Sabalenka wants shield from 'hate' after Azarenka booing
Women's tennis chiefs on Monday pleaded with spectators to show "understanding and respect" when Ukraine players refuse to shake hands with Russian and Belarusian opponents in protest at the ongoing war in their country.
The WTA, which runs the women's game, became the first governing body to acknowledge demands that they publically explain the reasons for the stance.
Earlier on Monday, Aryna Sabalenka backed Elina Svitolina's call for officials to respond to help shield players from "so much hate".
Victoria Azarenka, from Belarus, was booed off court following her defeat by Ukraine's Svitolina at Wimbledon on Sunday.
As has become common, Svitolina did not shake hands with Azarenka in protest over Russia's invasion of Ukraine. Belarus is a key military ally of Moscow.
Azarenka, who held her hand up in the direction of Svitolina, seemingly in a gesture of respect, left the court to a chorus of boos from some sections of the crowd.
The two-time Australian Open champion said her treatment "wasn't fair".
"I thought it was a great tennis match," she added.
"If people are going to be focusing only on handshakes or the crowd, quite drunk crowd, booing in the end, that's a shame."
Svitolina and her fellow Ukraine players all refused to shake hands with Russians and Belarusians at the recent French Open.
She called on the sport's governing bodies to explain the position of Ukraine players.
"I don't know if it's maybe not clear for people, some people not really knowing what is happening," she said.
"So I think this is the right (thing) to do."
Belarusian second seed Sabalenka, who beat Russia's Ekaterina Alexandrova on Monday to reach the quarter-finals, backed Svitolina's call.
"As Elina said, I think someone has to come out on social media with the announcement that there is not going to be a handshake so players will not leave the court with so much hate," she said.
"It would be good for the crowd to actually know what's going on. There is a reason behind no handshake."
Hours later the WTA, describing the war as "reprehensible", said they respected the position of the Ukrainian players as it is a "personal decision".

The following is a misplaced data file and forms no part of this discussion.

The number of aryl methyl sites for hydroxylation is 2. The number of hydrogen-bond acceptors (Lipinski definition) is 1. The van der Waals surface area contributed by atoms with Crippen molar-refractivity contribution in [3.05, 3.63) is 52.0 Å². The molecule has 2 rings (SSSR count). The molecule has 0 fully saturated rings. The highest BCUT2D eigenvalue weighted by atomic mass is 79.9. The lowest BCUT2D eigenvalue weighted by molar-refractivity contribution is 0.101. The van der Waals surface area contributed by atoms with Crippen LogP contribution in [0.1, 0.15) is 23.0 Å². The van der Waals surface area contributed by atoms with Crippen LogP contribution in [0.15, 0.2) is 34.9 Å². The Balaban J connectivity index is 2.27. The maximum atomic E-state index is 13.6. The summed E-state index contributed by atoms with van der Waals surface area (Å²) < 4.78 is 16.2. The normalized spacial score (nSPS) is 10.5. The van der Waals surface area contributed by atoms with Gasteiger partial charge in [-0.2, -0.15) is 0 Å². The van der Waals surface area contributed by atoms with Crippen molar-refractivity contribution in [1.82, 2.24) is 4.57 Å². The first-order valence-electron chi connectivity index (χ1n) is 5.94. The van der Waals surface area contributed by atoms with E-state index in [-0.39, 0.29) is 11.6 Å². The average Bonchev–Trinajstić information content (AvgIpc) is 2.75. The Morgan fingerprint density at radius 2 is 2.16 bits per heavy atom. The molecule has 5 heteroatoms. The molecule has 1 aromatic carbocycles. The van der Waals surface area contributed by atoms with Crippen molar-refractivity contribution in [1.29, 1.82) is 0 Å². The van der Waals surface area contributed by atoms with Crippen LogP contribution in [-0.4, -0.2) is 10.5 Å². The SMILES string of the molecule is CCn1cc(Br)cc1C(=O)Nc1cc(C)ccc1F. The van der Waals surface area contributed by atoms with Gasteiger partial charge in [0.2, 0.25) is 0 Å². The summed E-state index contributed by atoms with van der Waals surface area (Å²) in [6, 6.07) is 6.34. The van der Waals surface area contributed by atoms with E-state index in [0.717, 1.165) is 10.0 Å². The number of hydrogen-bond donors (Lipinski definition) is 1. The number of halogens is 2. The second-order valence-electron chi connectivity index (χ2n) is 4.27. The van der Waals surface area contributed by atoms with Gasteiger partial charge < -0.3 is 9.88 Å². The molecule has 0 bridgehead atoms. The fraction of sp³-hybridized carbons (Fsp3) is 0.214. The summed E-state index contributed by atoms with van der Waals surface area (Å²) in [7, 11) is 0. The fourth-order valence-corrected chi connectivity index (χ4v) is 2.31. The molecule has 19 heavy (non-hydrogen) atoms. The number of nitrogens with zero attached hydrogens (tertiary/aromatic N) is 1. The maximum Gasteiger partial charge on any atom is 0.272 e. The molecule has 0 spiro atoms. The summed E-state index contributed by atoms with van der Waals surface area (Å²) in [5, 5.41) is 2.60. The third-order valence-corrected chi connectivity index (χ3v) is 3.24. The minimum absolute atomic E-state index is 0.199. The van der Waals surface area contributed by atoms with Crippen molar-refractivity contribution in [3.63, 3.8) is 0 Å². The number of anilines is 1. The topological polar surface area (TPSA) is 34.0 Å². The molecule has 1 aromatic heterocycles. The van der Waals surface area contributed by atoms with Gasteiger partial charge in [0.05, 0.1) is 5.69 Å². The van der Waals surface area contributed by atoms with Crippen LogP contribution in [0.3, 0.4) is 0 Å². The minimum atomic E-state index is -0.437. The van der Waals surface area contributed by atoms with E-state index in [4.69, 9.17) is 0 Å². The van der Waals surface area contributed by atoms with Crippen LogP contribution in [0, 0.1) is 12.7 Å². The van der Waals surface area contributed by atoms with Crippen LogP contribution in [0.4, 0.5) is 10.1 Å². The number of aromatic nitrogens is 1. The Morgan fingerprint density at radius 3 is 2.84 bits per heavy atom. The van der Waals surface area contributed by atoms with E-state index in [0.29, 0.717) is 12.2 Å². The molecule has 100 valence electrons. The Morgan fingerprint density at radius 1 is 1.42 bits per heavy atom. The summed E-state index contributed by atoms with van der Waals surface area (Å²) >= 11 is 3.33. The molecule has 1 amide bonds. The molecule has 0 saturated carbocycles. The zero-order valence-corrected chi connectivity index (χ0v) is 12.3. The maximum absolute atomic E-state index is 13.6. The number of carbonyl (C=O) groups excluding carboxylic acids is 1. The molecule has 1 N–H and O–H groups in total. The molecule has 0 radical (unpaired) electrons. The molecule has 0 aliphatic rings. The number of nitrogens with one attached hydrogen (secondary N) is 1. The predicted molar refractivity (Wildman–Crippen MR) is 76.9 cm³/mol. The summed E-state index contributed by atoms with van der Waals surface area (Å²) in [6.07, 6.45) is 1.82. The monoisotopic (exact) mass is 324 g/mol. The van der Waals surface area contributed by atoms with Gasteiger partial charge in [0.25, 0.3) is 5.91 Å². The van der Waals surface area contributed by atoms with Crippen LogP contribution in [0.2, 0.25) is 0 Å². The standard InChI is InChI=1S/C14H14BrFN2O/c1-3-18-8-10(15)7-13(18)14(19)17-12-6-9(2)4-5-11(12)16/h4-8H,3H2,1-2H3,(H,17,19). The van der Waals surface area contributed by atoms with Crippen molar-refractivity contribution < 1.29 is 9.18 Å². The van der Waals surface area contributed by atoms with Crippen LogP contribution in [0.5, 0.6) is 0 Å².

"We have some of the best fans in the world and are grateful for their passion and dedication, and we thank them for their understanding and respect for the athletes," they said in a statement.
Men's third seed Daniil Medvedev said it was a "pity" that Azarenka was booed.
The Russian added: "I think the people didn't know the story behind it, and that's why it happened."
All England Club chief executive Sally Bolton said Wimbledon had no plans to issue a statement.
"Historically in tennis the decision on how a player reacts at the end of a match is entirely a personal decision for them and I think we don't really want to start mandating what happens," she said.
"I think we have an incredibly knowledgeable audience at Wimbledon and I think in most part they would understand what was happening."
She admitted it is impossible to control the crowd, calling for the sporting action to be centre stage.
There are four players in the quarter-finals at Wimbledon who are representing Russia or Belarus, a year after athletes from the two nations were banned by the All England Club.
Bolton was asked how tournament organisers would feel about handing the trophy to a player from one of the two nations.
"When we made the decision earlier this year to admit Russians and Belarusians we thought really carefully about all of those things and having made the decision to admit them, we are comfortable about how that plays out," she said.